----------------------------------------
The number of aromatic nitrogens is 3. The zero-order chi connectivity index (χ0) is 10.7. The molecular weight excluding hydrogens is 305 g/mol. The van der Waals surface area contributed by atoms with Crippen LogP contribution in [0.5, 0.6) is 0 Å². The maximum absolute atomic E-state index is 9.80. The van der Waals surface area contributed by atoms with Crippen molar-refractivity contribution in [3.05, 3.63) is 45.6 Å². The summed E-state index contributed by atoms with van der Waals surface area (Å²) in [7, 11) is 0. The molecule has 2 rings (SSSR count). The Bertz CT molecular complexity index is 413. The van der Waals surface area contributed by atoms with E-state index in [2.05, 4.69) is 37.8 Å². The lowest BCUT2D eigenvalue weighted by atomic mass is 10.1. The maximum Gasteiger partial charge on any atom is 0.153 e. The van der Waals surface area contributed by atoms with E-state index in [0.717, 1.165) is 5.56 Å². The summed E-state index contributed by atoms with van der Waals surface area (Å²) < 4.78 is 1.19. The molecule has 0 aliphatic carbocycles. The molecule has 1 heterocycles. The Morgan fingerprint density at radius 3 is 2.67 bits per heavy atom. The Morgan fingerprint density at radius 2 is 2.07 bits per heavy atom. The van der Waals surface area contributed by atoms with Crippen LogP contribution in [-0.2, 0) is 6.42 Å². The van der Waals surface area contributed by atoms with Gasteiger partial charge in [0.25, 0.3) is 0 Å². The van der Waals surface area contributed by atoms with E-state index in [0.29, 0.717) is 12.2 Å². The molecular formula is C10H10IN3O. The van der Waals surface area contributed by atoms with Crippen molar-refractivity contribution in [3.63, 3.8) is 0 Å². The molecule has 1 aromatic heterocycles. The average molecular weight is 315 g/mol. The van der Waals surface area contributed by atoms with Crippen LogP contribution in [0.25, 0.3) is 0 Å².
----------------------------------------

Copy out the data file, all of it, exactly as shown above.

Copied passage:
The number of aromatic nitrogens is 3. The zero-order chi connectivity index (χ0) is 10.7. The molecular weight excluding hydrogens is 305 g/mol. The van der Waals surface area contributed by atoms with Crippen LogP contribution in [0.5, 0.6) is 0 Å². The maximum absolute atomic E-state index is 9.80. The van der Waals surface area contributed by atoms with Crippen molar-refractivity contribution in [3.05, 3.63) is 45.6 Å². The summed E-state index contributed by atoms with van der Waals surface area (Å²) in [7, 11) is 0. The molecule has 2 rings (SSSR count). The Bertz CT molecular complexity index is 413. The van der Waals surface area contributed by atoms with E-state index in [2.05, 4.69) is 37.8 Å². The lowest BCUT2D eigenvalue weighted by atomic mass is 10.1. The maximum Gasteiger partial charge on any atom is 0.153 e. The van der Waals surface area contributed by atoms with E-state index in [0.717, 1.165) is 5.56 Å². The summed E-state index contributed by atoms with van der Waals surface area (Å²) < 4.78 is 1.19. The molecule has 0 aliphatic carbocycles. The molecule has 1 heterocycles. The Morgan fingerprint density at radius 3 is 2.67 bits per heavy atom. The Morgan fingerprint density at radius 2 is 2.07 bits per heavy atom. The van der Waals surface area contributed by atoms with Crippen LogP contribution in [-0.2, 0) is 6.42 Å². The van der Waals surface area contributed by atoms with Gasteiger partial charge in [0.25, 0.3) is 0 Å². The van der Waals surface area contributed by atoms with E-state index in [0.29, 0.717) is 12.2 Å². The molecular formula is C10H10IN3O. The van der Waals surface area contributed by atoms with Crippen molar-refractivity contribution in [3.63, 3.8) is 0 Å². The molecule has 1 aromatic heterocycles. The average molecular weight is 315 g/mol. The van der Waals surface area contributed by atoms with Crippen LogP contribution in [0.25, 0.3) is 0 Å².